I’ve always loved numbers. As a boy, I was well aware that a batting average of .400 (4 hits in every 10 official at-bats) was almost unattainable, even by the best major league stars. The incredible Hank Aaron never ended a season with anything higher than .355.
Following are a few other statistics. Should we be worried, or is this the best our economic and political systems can do? (In other words, how proud should we be of our collective batting average?)
In Los Angeles County, child abuse hotline tips flow in at a rapid clip. Responsibility for investigating them falls to the Department of Children and Family Services. The Los Angeles Times reports that more than 18,000 cases are unresolved within the mandated time limit of 30 days, at least in part because there are simply not enough social workers.
Meg Whitman, GOP candidate for governor in the State of California, has donated (so far) $64 million of her personal funds to the campaign . At an estimated cost per social worker of $75,000 per year, $64 million would supply Los Angeles County with 853 social workers for an entire year.
A careful anonymous reader challenged a statistic I used in my previous post. I claimed that “millions of Americans were dying prematurely because they didn’t have access to quality medical care.” (Note: I didn’t claim that every such case was the fault of insurance companies.) A more accurate number, my reader states, would be more in the range of 18,000 to 45,000 per year. Let’s use the higher number, on the assumption that many such cases probably go unreported or undocumented. At that rate, the phenomenon would need to be repeated for slightly more than 44 years to make my statement true.
Well, on November 19, 1945, Harry S Truman sent a Presidential message to the US Congress proposing a new national health care program. In his message, Truman argued that “The health of American children, like their education, should be recognized as a definite public responsibility…About 1,200 counties, 40% of the total in the country, with some 15,000,000 people, have either no local hospital, or none that meets even the minimum standards of national professional associations.”
According to Longman and Boshara (“The Next Progressive Era: A Blueprint for Broad Prosperity,” p. 118), the New England Journal of Medicine estimates that “uninsured patients receive only 53.7% of the care experts believe they should get.” The same book indicates that the journal “Health Affairs” concluded that 10% of the premature deaths in this country are attributable to shortfalls in medical care (p. 105).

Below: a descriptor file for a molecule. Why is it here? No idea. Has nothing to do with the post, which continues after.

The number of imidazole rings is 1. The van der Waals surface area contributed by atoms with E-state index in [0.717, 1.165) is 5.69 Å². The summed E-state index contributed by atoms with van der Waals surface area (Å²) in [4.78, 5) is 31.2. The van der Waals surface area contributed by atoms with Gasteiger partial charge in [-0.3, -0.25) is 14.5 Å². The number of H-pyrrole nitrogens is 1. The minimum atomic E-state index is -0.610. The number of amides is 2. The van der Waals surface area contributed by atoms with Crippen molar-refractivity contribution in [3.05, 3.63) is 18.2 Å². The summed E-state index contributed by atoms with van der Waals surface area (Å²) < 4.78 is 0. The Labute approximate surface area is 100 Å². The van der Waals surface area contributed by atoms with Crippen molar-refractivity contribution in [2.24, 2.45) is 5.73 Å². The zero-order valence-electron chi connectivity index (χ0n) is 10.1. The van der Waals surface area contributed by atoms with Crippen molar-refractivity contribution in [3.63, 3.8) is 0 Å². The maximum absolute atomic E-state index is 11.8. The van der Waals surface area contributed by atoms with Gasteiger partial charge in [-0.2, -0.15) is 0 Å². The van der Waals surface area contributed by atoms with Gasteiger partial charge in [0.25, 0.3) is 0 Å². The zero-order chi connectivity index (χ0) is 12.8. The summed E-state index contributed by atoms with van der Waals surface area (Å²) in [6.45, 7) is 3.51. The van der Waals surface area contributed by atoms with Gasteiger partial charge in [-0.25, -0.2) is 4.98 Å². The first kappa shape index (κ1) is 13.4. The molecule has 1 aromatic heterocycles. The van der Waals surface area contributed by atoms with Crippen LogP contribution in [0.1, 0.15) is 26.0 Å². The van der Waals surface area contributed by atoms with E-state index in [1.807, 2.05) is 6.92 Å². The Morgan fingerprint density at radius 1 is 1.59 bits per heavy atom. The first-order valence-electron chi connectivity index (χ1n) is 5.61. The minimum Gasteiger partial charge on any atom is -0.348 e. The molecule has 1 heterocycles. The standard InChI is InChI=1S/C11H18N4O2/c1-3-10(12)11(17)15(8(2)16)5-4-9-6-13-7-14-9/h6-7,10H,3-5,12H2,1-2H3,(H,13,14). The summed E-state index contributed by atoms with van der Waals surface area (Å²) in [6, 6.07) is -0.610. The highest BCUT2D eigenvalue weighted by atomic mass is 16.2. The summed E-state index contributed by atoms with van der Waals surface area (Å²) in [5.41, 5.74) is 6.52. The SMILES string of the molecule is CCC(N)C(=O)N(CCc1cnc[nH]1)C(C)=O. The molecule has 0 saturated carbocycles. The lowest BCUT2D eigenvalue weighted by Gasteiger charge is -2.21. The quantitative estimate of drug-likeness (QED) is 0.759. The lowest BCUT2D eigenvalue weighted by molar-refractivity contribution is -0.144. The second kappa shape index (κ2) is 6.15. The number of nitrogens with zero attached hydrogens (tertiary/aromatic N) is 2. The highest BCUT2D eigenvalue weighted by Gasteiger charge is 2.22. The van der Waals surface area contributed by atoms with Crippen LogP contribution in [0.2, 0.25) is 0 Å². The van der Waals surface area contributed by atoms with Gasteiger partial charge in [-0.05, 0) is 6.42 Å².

A few global warming skeptics have stated that we have nothing to fear from increasing levels of carbon dioxide in the atmosphere because it is a naturally occurring compound (proving once again that a fifth grade education is not sufficient to produce informed public policy). In fact, the atmosphere is about 78.09% nitrogen, 20.95% oxygen, 0.93% argon, 0.038% carbon dioxide, plus other trace elements and water vapor. At concentrations of 1%, carbon dioxide causes pronounced dizziness; at 2%, we experience reduced hearing and increased blood pressure; 5% causes confusion, headaches, and shortness of breath. According to the Intergovernmental Panel on Climate Change, the atmosphere has experienced a 39% increase in carbon dioxide levels since 1800. While plants do use carbon dioxide in photosynthesis to produce sugars, extremely high concentrations actually inhibit the process, and food may eventually become poorer in quality and nutritional value as a result (LA Times, 5/15/10, p. A22).
Speaking of the stratosphere, in 2009 Greg Maffei, CEO of Liberty Media Corporation, earned $87.5 million, from TOTAL company revenue of $10.16 billion. According to its website, Liberty Media Corporation “owns interests in a broad range of electronic retailing, media communications, and entertainment businesses.” I was unable to locate information on the total number of people employed by the company; presumably, there must be thousands. However, the CEO alone — ONE PERSON — pocketed 0.86% (nearly one of every 100 dollars) of the company’s TOTAL REVENUE in 2009.
Had enough numbers for one day? Oh, permit me just one more; you have just read more than 800 words! Thanks for your persistence!
Ronald Wolff publishes the blog Musings from Claremont, where this article first appeared. Republished with permission.